Back in 2012, fast-food giant and all-American tax-dodger Burger King rolled out a new, terrifying service: home delivery. No longer would slovenly and undiscriminating eaters in selected cities have to suffer the slings, arrows, and confusing soda machines of the Home of the Whopper, or the mind numbing three-minute waits of its drive-thru. Now the only thing standing between you and an A1 Ultimate Bacon Cheeseburger Combo was an Internet connection, a credit card, and that little voice inside your head that tells you life is still worth living and that it’s not time to end it all just yet. Needless to say, BK’s experiment was a huge success, and we’re now all officially doomed.

Two years later, with the arrival of a new Burger King location on the fast-food-lovin’ East Side (2045 E. North Ave.), BK home delivery has come to Milwaukee. So what does it feel like having a Whopper delivered straight to your door? What goes through one’s mind while dutifully filling out an online form that includes a “Delivery Deal” of 10 cheeseburgers, 10 French fries, and 40 chicken nuggets for $46.99? Because we care, Milwaukee Record swallowed our pride—before swallowing an order of Large Classic Fries—and gave it shot. Here’s to living in the future.

Before we begin, it’s important to note that as of this writing, only the East Side Burger King delivers. Perhaps this is due to the neighborhood’s propensity for cheap deliverable foodstuffs, or perhaps it’s due to the fact that the North Ave. location is strangely absent a drive-thru. Either way, until hungry and desperate East Siders prove the experiment a success—and you just know it’s going to be a success—folks in outlying areas will have to continue wolfing down their combo meals in the comfort of their own cars.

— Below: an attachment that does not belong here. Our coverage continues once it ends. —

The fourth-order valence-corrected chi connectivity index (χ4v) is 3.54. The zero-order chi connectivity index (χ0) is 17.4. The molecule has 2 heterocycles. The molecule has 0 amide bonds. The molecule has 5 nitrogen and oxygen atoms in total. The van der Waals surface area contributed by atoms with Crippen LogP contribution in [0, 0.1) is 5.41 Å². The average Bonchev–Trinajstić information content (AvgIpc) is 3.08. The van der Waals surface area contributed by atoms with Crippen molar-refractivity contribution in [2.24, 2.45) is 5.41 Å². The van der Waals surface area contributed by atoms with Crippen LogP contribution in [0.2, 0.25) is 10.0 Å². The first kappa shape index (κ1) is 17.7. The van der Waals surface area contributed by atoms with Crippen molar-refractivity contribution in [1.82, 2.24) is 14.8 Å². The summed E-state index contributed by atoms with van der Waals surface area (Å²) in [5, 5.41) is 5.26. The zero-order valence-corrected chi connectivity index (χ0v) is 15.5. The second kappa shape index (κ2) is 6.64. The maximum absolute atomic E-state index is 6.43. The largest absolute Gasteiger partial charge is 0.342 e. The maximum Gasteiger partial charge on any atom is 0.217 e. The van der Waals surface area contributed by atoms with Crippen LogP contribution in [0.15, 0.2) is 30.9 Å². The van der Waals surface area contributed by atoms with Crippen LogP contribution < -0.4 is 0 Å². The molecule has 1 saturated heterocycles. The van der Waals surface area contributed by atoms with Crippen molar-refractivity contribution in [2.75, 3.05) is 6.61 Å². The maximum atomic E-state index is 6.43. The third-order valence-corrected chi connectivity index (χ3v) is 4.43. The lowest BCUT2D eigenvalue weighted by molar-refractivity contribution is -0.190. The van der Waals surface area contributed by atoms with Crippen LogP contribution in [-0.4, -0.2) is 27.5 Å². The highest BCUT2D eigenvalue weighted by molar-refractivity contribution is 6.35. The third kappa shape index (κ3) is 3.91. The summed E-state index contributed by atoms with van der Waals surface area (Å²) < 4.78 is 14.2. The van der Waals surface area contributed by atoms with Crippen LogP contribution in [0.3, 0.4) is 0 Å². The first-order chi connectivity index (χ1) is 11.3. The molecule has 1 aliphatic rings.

With that being said, the restaurant’s delivery area is serviceable, stretching north to Whitefish Bay, south to the interstate, and west to Hwy. 43. It isn’t exactly the Greater Milwaukee Area, but it ain’t too shabby for a mini BK precariously perched across from a Whole Foods.


Hopping on over to, we began our fast-food-via-delivery adventure. We were relieved to learn that though Burger King touts something called the “BK Loyalty Program” (let those words rattle around in your head for a bit), we weren’t required to create a profile, jot down a password, or risk public embarrassment by logging in with our Facebook. Instead, all we needed was a name, address, credit card, and lack of shame. Small shakes for being able to order a Tendergrill Chicken Sandwich Combo in your underwear.

Unlike many of the restaurant’s dining areas, we found to be clean, user-friendly, and remarkably helpful. We were warned upfront that a $2 delivery fee would be added to our order, and that we would have to eat at least $10 worth of shit (delivery fee not included) to be deemed worthy of this wonderful new service. Divided into sections like the aforementioned “Delivery Deals” (5 Whoppers and 5 large French fries for $26.99!), “Combos,” “Chicken & Fish,” “Snacks & Sides,” and the like, it was frightfully easy to find what we were looking for—and find a few things we didn’t know we could look for. Did you know that you can order a side of apple slices at Burger King? We didn’t. Also, the “Counting Calories?” section totally made us laugh.


As for the ordering process itself, it truly lived up to the chain’s on-again, off-again “Have it your way” slogan. We were allowed to tweak and customize our order down to the tiniest onion slice. Want delectable extras like bacon, tomato, lettuce, or jalapeños on your burger? No problem, just dial them up for a nominal fee. Not a fan of ketchup? feels your pain, and allows you to keep that demon condiment far, far away from your Whopper Jr. Would you like some extra mustard packs and 14 straws with that? Of course you would.